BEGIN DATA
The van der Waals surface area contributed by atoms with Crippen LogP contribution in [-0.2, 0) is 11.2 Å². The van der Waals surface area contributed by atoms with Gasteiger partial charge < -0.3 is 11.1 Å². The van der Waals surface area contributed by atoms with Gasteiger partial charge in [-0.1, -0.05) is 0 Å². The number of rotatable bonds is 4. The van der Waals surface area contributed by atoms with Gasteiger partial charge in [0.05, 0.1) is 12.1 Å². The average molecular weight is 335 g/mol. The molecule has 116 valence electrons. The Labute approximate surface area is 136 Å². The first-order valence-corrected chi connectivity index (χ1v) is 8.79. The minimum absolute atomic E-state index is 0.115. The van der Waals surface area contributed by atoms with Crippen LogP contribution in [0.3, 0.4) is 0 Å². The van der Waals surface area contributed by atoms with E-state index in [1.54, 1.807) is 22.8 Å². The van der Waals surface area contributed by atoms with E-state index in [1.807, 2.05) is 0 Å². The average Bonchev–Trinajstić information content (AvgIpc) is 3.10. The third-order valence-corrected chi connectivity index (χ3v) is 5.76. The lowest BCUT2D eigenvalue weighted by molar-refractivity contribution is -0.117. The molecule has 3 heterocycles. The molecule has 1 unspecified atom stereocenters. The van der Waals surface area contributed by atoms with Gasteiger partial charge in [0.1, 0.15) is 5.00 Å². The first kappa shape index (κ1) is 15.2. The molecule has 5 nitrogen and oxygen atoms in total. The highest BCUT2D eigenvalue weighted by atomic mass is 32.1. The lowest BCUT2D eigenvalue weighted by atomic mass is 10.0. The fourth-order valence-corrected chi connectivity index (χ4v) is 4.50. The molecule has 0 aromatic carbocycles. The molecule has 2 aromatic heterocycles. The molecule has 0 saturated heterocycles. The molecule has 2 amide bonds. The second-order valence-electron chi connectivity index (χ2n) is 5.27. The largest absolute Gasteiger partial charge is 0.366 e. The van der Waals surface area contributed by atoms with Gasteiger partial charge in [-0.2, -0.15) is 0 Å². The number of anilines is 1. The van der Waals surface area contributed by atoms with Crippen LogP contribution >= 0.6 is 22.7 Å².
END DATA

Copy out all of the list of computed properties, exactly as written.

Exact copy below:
The van der Waals surface area contributed by atoms with Crippen LogP contribution in [-0.2, 0) is 11.2 Å². The van der Waals surface area contributed by atoms with Gasteiger partial charge < -0.3 is 11.1 Å². The van der Waals surface area contributed by atoms with Gasteiger partial charge in [-0.1, -0.05) is 0 Å². The number of rotatable bonds is 4. The van der Waals surface area contributed by atoms with Gasteiger partial charge in [0.05, 0.1) is 12.1 Å². The average molecular weight is 335 g/mol. The molecule has 116 valence electrons. The Labute approximate surface area is 136 Å². The first-order valence-corrected chi connectivity index (χ1v) is 8.79. The minimum absolute atomic E-state index is 0.115. The van der Waals surface area contributed by atoms with Crippen LogP contribution in [0.3, 0.4) is 0 Å². The van der Waals surface area contributed by atoms with E-state index in [1.54, 1.807) is 22.8 Å². The van der Waals surface area contributed by atoms with E-state index in [1.807, 2.05) is 0 Å². The average Bonchev–Trinajstić information content (AvgIpc) is 3.10. The third-order valence-corrected chi connectivity index (χ3v) is 5.76. The lowest BCUT2D eigenvalue weighted by molar-refractivity contribution is -0.117. The molecule has 3 heterocycles. The molecule has 1 unspecified atom stereocenters. The van der Waals surface area contributed by atoms with Gasteiger partial charge in [0.1, 0.15) is 5.00 Å². The first kappa shape index (κ1) is 15.2. The molecule has 5 nitrogen and oxygen atoms in total. The highest BCUT2D eigenvalue weighted by atomic mass is 32.1. The lowest BCUT2D eigenvalue weighted by atomic mass is 10.0. The fourth-order valence-corrected chi connectivity index (χ4v) is 4.50. The molecule has 0 aromatic carbocycles. The molecule has 2 aromatic heterocycles. The molecule has 0 saturated heterocycles. The molecule has 2 amide bonds. The second-order valence-electron chi connectivity index (χ2n) is 5.27. The largest absolute Gasteiger partial charge is 0.366 e. The van der Waals surface area contributed by atoms with Gasteiger partial charge in [-0.2, -0.15) is 0 Å². The number of anilines is 1. The van der Waals surface area contributed by atoms with Crippen LogP contribution >= 0.6 is 22.7 Å².